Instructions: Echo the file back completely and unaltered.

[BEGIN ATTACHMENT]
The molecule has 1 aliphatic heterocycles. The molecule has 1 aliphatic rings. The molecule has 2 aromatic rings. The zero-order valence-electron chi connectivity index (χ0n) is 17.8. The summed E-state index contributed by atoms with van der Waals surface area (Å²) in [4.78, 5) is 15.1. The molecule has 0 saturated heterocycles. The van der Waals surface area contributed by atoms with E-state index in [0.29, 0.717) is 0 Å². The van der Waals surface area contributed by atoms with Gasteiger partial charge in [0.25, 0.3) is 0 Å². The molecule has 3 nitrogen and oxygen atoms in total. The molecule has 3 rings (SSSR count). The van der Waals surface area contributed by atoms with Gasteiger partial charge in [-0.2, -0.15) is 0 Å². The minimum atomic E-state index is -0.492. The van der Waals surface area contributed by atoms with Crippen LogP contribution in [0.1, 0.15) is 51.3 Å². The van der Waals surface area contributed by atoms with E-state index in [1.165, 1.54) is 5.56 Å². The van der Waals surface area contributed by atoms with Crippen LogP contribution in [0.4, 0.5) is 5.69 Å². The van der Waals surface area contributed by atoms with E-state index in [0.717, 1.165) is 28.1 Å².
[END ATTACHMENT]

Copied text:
The molecule has 1 aliphatic heterocycles. The molecule has 1 aliphatic rings. The molecule has 2 aromatic rings. The zero-order valence-electron chi connectivity index (χ0n) is 17.8. The summed E-state index contributed by atoms with van der Waals surface area (Å²) in [4.78, 5) is 15.1. The molecule has 0 saturated heterocycles. The van der Waals surface area contributed by atoms with E-state index in [0.29, 0.717) is 0 Å². The van der Waals surface area contributed by atoms with Gasteiger partial charge in [0.25, 0.3) is 0 Å². The molecule has 3 nitrogen and oxygen atoms in total. The molecule has 3 rings (SSSR count). The van der Waals surface area contributed by atoms with Gasteiger partial charge in [-0.2, -0.15) is 0 Å². The minimum atomic E-state index is -0.492. The van der Waals surface area contributed by atoms with Crippen LogP contribution in [0.1, 0.15) is 51.3 Å². The van der Waals surface area contributed by atoms with E-state index in [1.165, 1.54) is 5.56 Å². The van der Waals surface area contributed by atoms with Crippen LogP contribution in [0.4, 0.5) is 5.69 Å². The van der Waals surface area contributed by atoms with E-state index in [0.717, 1.165) is 28.1 Å².